With more college students choosing majors based on success in the job market, so-called “meaningless majors” still carry weight for some students.
Students on the verge of graduating often panic over the inability to support themselves if they can’t find jobs in relation to their majors. Suddenly, majoring in philosophy or American studies seems like it was a mistake because the program didn’t teach specific job-worthy skills.
A recent New York Times article reported a 2009 University of California, Los Angeles survey found 78 percent of freshmen said wealth was essential when choosing a major, while 48 percent preferred studying a subject of personal interest. In 1971, those results were practically reversed.
While being financially stable is a valid concern, one shouldn’t major in business or marketing if his or her true passion lies in studying literature or history.
The majors people often consider “meaningless” – philosophy, women’s studies and history are among those at Temple – are just as capable of making students marketable for jobs.
History at the college level is nothing like the dull task of remembering names and dates in high school history classes. According to the Princeton Review, history teaches you “how to distinguish patterns in information. What [history majors] really study is change: why change occurs at particular times in particular places, why others stay the same and how individuals and groups deal with change.”
Senior history and Russian major Brad Horst said he believes this function of the major is important because “everything that happened in the past shapes the present, and to try and downplay the need for the study of history is asinine.”
“Flexibility with a history degree is one of the things that drew me into the major,” he added. “If you major in accounting, you’re going to be an accountant. If you major in history, your future possibilities are endless.”
While Horst said he wants to become a teacher or professor so he can teach and conduct research, he said that with a history degree, students have career options in politics, writing, nonprofit work, teaching, real estate, government and libraries and museums.
Senior Alec Smith is a philosophy major, and he couldn’t be happier about it, he said.
“For me, an undergraduate degree in philosophy is ideal because it nurtures a self with a certain depth that one could theoretically obtain without college-level education,” he said.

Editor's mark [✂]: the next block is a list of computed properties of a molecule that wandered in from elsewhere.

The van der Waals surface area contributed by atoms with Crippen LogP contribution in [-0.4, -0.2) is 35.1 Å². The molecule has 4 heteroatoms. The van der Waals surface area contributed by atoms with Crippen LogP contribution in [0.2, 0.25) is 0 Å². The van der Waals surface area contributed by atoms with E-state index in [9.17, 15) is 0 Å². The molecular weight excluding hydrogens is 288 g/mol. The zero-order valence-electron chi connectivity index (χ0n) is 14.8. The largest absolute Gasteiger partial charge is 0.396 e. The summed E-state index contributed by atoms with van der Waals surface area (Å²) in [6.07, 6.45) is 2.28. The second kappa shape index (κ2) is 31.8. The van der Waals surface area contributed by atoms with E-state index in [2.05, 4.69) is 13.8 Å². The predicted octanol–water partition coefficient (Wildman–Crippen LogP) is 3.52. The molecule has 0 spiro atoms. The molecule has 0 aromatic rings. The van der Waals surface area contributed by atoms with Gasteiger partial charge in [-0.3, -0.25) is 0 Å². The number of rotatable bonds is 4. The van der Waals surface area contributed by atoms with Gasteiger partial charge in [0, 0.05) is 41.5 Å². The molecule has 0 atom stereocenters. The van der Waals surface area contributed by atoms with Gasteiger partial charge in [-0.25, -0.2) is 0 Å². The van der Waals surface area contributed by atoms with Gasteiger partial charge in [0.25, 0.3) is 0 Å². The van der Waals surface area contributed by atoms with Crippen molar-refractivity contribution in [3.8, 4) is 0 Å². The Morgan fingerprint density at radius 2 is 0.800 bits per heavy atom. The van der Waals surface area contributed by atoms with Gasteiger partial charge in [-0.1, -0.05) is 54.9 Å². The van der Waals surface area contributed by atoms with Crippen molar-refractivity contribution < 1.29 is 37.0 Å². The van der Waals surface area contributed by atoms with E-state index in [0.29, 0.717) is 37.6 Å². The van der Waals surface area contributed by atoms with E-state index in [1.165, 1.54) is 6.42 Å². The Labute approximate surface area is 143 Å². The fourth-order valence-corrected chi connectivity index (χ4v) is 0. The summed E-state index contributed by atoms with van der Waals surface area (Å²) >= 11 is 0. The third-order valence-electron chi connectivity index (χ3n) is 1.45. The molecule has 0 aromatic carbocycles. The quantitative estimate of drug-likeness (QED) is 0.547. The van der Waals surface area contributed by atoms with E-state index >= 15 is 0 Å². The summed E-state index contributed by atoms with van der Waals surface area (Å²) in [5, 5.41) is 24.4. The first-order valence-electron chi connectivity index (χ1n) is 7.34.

Philosophy, derived from the Greek words for “love of wisdom,” is such an abstract concept that there are many answers to the question, “What is philosophy?” Philosophy majors study the world systematically in an attempt to figure out how everything fits together. It encompasses all sorts of fields – religion, economics, art, mathematics, biology and literature – questioning how each is related to others in a worldview.
A philosophy major can put a student on multiple career paths or fields: teaching, religion, social or community service, work in the government, law, business or writing.
But too often, a student’s ability to secure jobs with a philosophy degree is questioned.
“Asking a point to a major is further entrenching us in an attitude that blunts the effect higher learning can have on exceptional individuals hoping to gain more than a well-worn path,” said Smith, who plans on pursuing law or education.
“Having a source of income is vital, of course, but this attitude toward universities can only put pressure on departments that only make them less effective [and] detrimental to the student.”
If philosophy were pointless, it wouldn’t point in the direction of so many different career opportunities.
“Women’s studies is about understanding that the personal is political, how your personal life is affected by the intersection of race, class and gender, and how these social structures are created,” junior Tessa Corcoran-Sayers said.
Corcoran-Sayers said her major offers a social justice perspective on issues she cares about, such as issues that affect at-risk youth, a population Corcoran-Sayers would like to work with as a teacher or a nonprofit, social justice worker at a setting like the Attic Youth Center, a center for LGBTQ youth in the Philadelphia region.
Women’s studies, sometimes called gender studies at other colleges and universities, examines the three important social structures Corcoran-Sayers mentioned – race, class and gender – but also examines topics such as politics, poverty, media portrayal, violence and sexuality as they relate to gender. The major is good for those who care about social justice and want to delve into social issues to get a better understanding.
In addition to education and social justice activist work, the degree can be a good step toward jobs in business, health, therapy, social work, writing, law and politics.
“Liberal arts doesn’t set you up for a career,” Corcoran-Sayers said. “It sets you up for a mode of radical thinking that will help you [throughout your life].”
Students shouldn’t stress so much about their majors. Students who want to be writers, lawyers or teachers can major in history, English, women’s studies or whatever major suits them.
Liberal arts can take you many directions. The only way to secure a job and be marketable is to do something with the degree you earn. Worry more about internships and work experience and less about being a university-sanctioned business major.
Joshua Fernandez can be reached at firstname.lastname@example.org.